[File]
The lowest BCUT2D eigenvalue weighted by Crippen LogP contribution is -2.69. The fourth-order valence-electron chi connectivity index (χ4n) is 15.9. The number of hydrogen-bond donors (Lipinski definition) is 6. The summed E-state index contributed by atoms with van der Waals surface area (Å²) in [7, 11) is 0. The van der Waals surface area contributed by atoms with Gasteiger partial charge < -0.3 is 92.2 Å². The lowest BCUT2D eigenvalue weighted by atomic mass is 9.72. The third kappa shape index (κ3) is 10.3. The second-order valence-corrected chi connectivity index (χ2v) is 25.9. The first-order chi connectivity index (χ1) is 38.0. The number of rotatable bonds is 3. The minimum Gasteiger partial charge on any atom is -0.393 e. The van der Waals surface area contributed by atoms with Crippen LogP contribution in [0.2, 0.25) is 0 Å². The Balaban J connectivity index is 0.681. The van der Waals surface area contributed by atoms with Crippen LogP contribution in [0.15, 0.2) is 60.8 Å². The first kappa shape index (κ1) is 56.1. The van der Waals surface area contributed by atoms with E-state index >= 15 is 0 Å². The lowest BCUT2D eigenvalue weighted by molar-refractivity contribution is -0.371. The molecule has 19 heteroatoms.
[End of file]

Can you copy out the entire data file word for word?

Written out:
The lowest BCUT2D eigenvalue weighted by Crippen LogP contribution is -2.69. The fourth-order valence-electron chi connectivity index (χ4n) is 15.9. The number of hydrogen-bond donors (Lipinski definition) is 6. The summed E-state index contributed by atoms with van der Waals surface area (Å²) in [7, 11) is 0. The van der Waals surface area contributed by atoms with Gasteiger partial charge < -0.3 is 92.2 Å². The lowest BCUT2D eigenvalue weighted by atomic mass is 9.72. The third kappa shape index (κ3) is 10.3. The second-order valence-corrected chi connectivity index (χ2v) is 25.9. The first-order chi connectivity index (χ1) is 38.0. The number of rotatable bonds is 3. The minimum Gasteiger partial charge on any atom is -0.393 e. The van der Waals surface area contributed by atoms with Crippen LogP contribution in [0.2, 0.25) is 0 Å². The Balaban J connectivity index is 0.681. The van der Waals surface area contributed by atoms with Crippen LogP contribution in [0.15, 0.2) is 60.8 Å². The first kappa shape index (κ1) is 56.1. The van der Waals surface area contributed by atoms with E-state index >= 15 is 0 Å². The lowest BCUT2D eigenvalue weighted by molar-refractivity contribution is -0.371. The molecule has 19 heteroatoms.